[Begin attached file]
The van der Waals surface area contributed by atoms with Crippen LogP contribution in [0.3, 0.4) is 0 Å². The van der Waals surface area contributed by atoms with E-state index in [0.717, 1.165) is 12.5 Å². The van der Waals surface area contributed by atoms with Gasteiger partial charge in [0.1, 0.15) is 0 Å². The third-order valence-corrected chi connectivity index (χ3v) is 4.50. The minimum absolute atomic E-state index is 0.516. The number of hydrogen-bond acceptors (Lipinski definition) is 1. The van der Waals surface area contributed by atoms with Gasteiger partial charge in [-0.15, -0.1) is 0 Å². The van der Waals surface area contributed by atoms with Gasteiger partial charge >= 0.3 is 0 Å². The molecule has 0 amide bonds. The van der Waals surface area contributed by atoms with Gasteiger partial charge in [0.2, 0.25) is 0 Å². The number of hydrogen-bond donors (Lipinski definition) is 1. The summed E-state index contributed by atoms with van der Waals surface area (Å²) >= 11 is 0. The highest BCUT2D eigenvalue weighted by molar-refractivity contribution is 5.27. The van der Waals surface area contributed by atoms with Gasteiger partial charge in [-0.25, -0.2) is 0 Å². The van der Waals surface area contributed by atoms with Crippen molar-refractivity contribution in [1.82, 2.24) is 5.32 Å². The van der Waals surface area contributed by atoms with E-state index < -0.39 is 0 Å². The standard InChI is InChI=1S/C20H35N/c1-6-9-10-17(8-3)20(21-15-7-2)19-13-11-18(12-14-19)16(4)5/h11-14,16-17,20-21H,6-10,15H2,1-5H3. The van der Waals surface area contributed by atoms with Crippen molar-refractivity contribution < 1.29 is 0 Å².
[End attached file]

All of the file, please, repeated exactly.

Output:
The van der Waals surface area contributed by atoms with Crippen LogP contribution in [0.3, 0.4) is 0 Å². The van der Waals surface area contributed by atoms with E-state index in [0.717, 1.165) is 12.5 Å². The van der Waals surface area contributed by atoms with Gasteiger partial charge in [0.1, 0.15) is 0 Å². The third-order valence-corrected chi connectivity index (χ3v) is 4.50. The minimum absolute atomic E-state index is 0.516. The number of hydrogen-bond acceptors (Lipinski definition) is 1. The van der Waals surface area contributed by atoms with Gasteiger partial charge in [-0.15, -0.1) is 0 Å². The van der Waals surface area contributed by atoms with Gasteiger partial charge >= 0.3 is 0 Å². The molecule has 0 amide bonds. The van der Waals surface area contributed by atoms with Gasteiger partial charge in [0.2, 0.25) is 0 Å². The number of hydrogen-bond donors (Lipinski definition) is 1. The summed E-state index contributed by atoms with van der Waals surface area (Å²) >= 11 is 0. The highest BCUT2D eigenvalue weighted by molar-refractivity contribution is 5.27. The van der Waals surface area contributed by atoms with Gasteiger partial charge in [-0.25, -0.2) is 0 Å². The van der Waals surface area contributed by atoms with Crippen molar-refractivity contribution in [1.82, 2.24) is 5.32 Å². The van der Waals surface area contributed by atoms with E-state index < -0.39 is 0 Å². The standard InChI is InChI=1S/C20H35N/c1-6-9-10-17(8-3)20(21-15-7-2)19-13-11-18(12-14-19)16(4)5/h11-14,16-17,20-21H,6-10,15H2,1-5H3. The van der Waals surface area contributed by atoms with Crippen molar-refractivity contribution < 1.29 is 0 Å².